French Film Festival opens at cinematheques around Israel

The festival runs until early April.

By
March 19, 2018 21:31
3 minute read.
Jerusalem Cinematheque

Jerusalem Cinematheque. (photo credit: Courtesy)

Director Albert Dupontel presented his extraordinary new movie See You Up There (Au revoir là-haut) on the opening night of the 15th French Film Festival at the Jerusalem Cinematheque last Wednesday night. See You Up There opens throughout Israel this week.

The festival runs until early April at cinematheques in Jerusalem, Tel Aviv, Haifa, Holon, Herzliya, Sderot and Rosh Pina, as well at the Savyon Cultural Center and Globus Max Ashdod.

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Pierre Cochard, consul general of the French Consulate General in Israel, took to the stage to inaugurate the festival.

The evening was a tribute to Jerusalem Cinematheque founder Lia van Leer, who passed away three years ago. Dr. Noa Regev, the CEO of the cinematheque, spoke movingly about van Leer’s love of French cinema. A short film was screened that showed van Leer in her element, entertaining such celebrities as Robert De Niro, Warren Beatty, Marcello Mastroianni and many others at the cinematheque and hosting events including the annual film festival.

She would likely have loved Dupontel’s brilliant, difficult-to-classify new film, which won five Cesar Awards, including Best Director and Best Adapted screenplay (it was based on a novel by Pierre Lemaitre).

Dupontel, a soft-spoken man who seemed relaxed and happy to be in Jerusalem, came onstage for a Q&A session after the screening of the film, which received a rare standing ovation from the usually restrained cinematheque audience.

As well as directing and writing the film, Dupontel also stars in it, playing the hero, Albert, a nebbishy bookkeeper who bonds with his fellow soldier, Edouard (Nahuel Pérez Biscayart), in their hatred of their psychopathic commanding officer, Pradelle (Laurent Lafitte), at the end of World War I. Pradelle is so cruel and self interested that he pretends not to have received a telegram announcing that hostilities have ended and sends soldiers to their deaths needlessly.

“Dying last is even dumber than dying first,” thinks Albert, as Edouard helps him cheat death during the last moments of the war. Out of gratitude, he stays on to help Edouard, who has suffered a disfiguring wound while helping him – Edouard’s jaw has been blown off. Edouard does not want to return home to his wealthy, judgmental father, so he and Albert live together in an abandoned warehouse in Paris and Albert ekes out a living doing odd jobs.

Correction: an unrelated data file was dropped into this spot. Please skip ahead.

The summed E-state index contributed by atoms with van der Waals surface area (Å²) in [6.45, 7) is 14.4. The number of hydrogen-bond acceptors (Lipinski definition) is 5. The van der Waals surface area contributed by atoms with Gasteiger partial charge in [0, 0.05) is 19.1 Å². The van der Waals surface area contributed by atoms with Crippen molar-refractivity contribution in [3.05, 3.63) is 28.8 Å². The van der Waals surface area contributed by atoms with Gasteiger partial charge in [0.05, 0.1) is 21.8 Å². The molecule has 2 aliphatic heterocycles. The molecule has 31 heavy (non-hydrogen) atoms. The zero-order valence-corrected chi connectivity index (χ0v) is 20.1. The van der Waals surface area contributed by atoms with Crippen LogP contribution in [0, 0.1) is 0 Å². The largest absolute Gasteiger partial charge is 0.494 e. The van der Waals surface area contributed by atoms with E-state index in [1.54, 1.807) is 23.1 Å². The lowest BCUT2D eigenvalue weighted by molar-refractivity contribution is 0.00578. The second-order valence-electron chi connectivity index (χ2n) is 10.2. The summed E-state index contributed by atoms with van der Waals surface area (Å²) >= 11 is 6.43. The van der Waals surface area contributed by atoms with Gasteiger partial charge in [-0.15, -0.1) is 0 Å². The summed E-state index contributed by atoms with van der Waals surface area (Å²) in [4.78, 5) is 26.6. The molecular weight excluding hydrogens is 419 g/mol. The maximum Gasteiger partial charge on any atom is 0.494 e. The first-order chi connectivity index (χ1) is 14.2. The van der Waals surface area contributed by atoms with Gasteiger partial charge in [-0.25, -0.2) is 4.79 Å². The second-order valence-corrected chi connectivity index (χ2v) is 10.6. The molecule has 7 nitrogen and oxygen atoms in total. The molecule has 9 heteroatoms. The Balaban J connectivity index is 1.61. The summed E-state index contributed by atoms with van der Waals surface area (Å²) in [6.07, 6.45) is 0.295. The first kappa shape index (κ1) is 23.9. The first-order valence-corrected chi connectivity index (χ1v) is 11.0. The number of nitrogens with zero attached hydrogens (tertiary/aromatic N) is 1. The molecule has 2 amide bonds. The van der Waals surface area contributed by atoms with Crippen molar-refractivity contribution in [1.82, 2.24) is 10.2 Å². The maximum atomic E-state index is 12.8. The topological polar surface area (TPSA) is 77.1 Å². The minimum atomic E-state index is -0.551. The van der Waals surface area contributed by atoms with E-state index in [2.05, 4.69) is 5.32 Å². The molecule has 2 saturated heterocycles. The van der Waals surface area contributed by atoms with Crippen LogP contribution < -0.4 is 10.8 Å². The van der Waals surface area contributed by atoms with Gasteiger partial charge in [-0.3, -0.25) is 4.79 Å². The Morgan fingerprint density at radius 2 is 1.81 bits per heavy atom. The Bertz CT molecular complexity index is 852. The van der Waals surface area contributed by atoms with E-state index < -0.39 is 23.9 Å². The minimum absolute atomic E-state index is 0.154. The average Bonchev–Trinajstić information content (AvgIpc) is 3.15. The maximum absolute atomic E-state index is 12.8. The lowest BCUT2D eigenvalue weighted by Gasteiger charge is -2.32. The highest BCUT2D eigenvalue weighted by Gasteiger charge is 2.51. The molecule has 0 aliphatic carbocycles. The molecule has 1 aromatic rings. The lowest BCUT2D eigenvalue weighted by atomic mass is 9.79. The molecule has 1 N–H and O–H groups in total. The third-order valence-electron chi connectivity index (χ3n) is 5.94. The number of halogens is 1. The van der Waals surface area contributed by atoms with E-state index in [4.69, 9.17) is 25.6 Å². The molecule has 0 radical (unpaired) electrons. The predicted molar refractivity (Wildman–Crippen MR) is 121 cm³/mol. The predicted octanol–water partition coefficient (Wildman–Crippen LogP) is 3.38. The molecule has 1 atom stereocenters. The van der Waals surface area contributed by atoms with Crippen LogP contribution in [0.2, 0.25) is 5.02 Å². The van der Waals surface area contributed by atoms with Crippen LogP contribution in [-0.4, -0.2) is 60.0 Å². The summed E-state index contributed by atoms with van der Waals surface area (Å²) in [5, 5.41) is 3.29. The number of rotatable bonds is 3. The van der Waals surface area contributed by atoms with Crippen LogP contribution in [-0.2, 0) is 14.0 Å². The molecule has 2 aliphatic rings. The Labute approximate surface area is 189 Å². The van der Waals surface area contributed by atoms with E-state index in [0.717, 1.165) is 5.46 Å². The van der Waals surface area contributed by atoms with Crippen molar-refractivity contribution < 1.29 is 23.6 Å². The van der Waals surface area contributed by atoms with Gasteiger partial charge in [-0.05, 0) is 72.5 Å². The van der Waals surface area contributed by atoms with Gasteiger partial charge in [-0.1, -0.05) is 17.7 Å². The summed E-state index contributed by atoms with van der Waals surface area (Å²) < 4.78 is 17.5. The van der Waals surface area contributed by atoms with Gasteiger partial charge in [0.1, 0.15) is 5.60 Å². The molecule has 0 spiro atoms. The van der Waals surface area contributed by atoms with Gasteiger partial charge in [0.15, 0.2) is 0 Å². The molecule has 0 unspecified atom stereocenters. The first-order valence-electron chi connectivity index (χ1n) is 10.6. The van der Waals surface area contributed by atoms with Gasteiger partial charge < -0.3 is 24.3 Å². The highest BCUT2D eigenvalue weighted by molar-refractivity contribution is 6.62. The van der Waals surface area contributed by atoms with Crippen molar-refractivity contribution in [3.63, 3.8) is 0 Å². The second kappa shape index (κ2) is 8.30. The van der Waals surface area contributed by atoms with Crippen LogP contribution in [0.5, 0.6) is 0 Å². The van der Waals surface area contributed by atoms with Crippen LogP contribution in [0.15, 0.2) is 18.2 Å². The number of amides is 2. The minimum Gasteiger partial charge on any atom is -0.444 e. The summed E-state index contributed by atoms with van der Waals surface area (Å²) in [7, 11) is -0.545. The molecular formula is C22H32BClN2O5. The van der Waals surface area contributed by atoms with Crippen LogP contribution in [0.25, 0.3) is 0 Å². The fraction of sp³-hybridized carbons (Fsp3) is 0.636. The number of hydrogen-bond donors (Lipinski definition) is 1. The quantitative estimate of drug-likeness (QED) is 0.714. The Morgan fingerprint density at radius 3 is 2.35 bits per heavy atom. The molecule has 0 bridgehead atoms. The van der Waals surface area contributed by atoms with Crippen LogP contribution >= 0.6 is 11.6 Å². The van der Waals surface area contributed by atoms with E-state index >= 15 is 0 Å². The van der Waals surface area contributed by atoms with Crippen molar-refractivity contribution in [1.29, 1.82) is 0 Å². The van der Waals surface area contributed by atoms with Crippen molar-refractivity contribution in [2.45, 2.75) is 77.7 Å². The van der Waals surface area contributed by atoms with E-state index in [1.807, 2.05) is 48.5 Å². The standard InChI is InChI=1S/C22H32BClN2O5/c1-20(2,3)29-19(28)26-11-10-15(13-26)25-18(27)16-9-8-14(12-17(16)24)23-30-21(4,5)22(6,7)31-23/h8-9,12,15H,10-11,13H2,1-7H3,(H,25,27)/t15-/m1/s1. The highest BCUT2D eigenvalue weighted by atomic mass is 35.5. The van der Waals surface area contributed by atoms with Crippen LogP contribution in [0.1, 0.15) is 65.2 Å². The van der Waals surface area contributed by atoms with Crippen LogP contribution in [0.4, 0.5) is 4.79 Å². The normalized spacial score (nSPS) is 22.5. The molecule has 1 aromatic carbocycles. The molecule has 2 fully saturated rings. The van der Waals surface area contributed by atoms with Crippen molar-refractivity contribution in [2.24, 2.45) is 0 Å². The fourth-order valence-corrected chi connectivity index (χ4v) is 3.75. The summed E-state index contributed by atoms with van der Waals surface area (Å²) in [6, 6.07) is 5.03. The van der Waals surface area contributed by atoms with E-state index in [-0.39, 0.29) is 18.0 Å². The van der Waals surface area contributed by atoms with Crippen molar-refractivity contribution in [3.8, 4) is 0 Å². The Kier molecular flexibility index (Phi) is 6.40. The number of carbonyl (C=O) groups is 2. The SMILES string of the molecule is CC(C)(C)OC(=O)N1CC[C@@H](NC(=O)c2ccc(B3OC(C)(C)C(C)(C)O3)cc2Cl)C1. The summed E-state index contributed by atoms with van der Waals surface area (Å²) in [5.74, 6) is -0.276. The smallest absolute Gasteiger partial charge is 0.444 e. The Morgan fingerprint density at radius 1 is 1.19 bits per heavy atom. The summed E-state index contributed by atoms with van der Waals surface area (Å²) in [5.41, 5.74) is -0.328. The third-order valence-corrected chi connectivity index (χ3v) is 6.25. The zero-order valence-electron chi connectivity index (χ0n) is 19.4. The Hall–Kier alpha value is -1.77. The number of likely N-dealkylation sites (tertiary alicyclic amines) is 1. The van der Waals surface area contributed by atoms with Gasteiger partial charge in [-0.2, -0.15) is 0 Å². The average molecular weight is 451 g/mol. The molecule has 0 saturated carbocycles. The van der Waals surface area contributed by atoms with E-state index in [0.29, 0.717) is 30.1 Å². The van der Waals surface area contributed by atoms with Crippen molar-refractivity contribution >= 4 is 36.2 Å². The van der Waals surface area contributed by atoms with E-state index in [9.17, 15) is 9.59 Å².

Edouard, who is a gifted artist, finds inventive ways to cover his injury with masks, and comes up with an equally original scam to make money: he will sketch designs for war memorials and then he and Albert will disappear with the money. The fact that this scam will expose a scheme Pradelle is running makes it that much more enticing.

The film is an irreverent paean to friendship and the joys of revenge, as well as a critique of the greed and kitsch that stoke modern warfare.

The acting, writing and cinematography are uniformly excellent, and the masks are something else again. I have never seen masks more beautiful or more expressive, or used so wittily to convey emotion.

They are truly costars in the movie.

After the film, the mostly French-speaking audience asked questions in their native tongue, and Dupontel gave his answers in French as well, which were translated into Hebrew. As it often does, this started to seem like a comedy sketch in which long, detailed questions and answers were summarized in just a couple of words. To summarize the summaries, Dupontel spoke of having a great deal of fun making the film, although such an elaborate production was hard work. The emotional side of the film, particularly Edouard’s troubled relationship with his father, was the most difficult part about making the movie.

He took liberties with the novel he adapted, adding more humor to certain sections, he said.

Asked to compare the trauma of World War I to the legacy of the Holocaust, he deftly answered that the two events were not comparable. “World War I was a stupid war, the Holocaust was different, it was about hatred.”

The festival includes the best films of contemporary French cinema, as well as rarely shown classics by such masters as Jean Renoir. It is sponsored by many different organizations and companies, among them the French Embassy in Israel, the Eden Cinema distribution company headed by Caroline Boneh, the French Institute in Israel and UniFrance Films.


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